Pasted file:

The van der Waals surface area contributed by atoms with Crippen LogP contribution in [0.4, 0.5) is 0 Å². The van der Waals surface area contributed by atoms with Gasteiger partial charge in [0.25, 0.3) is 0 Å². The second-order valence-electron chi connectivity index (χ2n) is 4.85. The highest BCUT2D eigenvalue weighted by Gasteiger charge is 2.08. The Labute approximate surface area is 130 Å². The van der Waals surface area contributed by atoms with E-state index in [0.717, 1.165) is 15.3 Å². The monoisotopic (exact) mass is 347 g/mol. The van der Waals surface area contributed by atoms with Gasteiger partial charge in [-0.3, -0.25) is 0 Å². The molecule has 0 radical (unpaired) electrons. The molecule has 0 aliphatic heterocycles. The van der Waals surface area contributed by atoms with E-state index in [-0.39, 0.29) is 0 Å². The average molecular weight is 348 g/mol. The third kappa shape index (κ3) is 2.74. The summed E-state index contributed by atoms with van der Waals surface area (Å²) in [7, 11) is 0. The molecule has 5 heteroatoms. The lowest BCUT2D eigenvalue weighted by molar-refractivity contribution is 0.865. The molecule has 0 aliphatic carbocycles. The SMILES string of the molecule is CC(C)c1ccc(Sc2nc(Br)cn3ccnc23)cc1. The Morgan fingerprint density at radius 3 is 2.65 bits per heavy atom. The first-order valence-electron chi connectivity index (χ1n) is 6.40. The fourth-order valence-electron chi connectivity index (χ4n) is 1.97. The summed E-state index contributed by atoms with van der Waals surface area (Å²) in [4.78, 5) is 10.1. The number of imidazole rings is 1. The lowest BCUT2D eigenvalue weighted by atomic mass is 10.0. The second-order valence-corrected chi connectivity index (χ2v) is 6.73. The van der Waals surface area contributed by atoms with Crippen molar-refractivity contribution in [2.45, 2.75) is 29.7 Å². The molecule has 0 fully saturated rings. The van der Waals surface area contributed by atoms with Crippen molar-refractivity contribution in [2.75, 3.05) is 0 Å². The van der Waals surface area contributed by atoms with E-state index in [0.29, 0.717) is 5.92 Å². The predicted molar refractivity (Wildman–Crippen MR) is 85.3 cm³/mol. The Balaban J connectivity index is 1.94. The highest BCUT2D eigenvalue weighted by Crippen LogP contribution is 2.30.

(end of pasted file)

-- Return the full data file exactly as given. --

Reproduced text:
The van der Waals surface area contributed by atoms with Crippen LogP contribution in [0.4, 0.5) is 0 Å². The van der Waals surface area contributed by atoms with Gasteiger partial charge in [0.25, 0.3) is 0 Å². The second-order valence-electron chi connectivity index (χ2n) is 4.85. The highest BCUT2D eigenvalue weighted by Gasteiger charge is 2.08. The Labute approximate surface area is 130 Å². The van der Waals surface area contributed by atoms with E-state index in [0.717, 1.165) is 15.3 Å². The monoisotopic (exact) mass is 347 g/mol. The van der Waals surface area contributed by atoms with Gasteiger partial charge in [-0.3, -0.25) is 0 Å². The molecule has 0 radical (unpaired) electrons. The molecule has 0 aliphatic heterocycles. The van der Waals surface area contributed by atoms with E-state index in [-0.39, 0.29) is 0 Å². The average molecular weight is 348 g/mol. The third kappa shape index (κ3) is 2.74. The summed E-state index contributed by atoms with van der Waals surface area (Å²) in [7, 11) is 0. The molecule has 5 heteroatoms. The lowest BCUT2D eigenvalue weighted by molar-refractivity contribution is 0.865. The molecule has 0 aliphatic carbocycles. The SMILES string of the molecule is CC(C)c1ccc(Sc2nc(Br)cn3ccnc23)cc1. The Morgan fingerprint density at radius 3 is 2.65 bits per heavy atom. The first-order valence-electron chi connectivity index (χ1n) is 6.40. The fourth-order valence-electron chi connectivity index (χ4n) is 1.97. The summed E-state index contributed by atoms with van der Waals surface area (Å²) in [4.78, 5) is 10.1. The number of imidazole rings is 1. The lowest BCUT2D eigenvalue weighted by atomic mass is 10.0. The second-order valence-corrected chi connectivity index (χ2v) is 6.73. The van der Waals surface area contributed by atoms with Crippen molar-refractivity contribution in [2.45, 2.75) is 29.7 Å². The molecule has 0 fully saturated rings. The van der Waals surface area contributed by atoms with Crippen molar-refractivity contribution in [2.75, 3.05) is 0 Å². The van der Waals surface area contributed by atoms with E-state index in [0.29, 0.717) is 5.92 Å². The predicted molar refractivity (Wildman–Crippen MR) is 85.3 cm³/mol. The Balaban J connectivity index is 1.94. The highest BCUT2D eigenvalue weighted by Crippen LogP contribution is 2.30.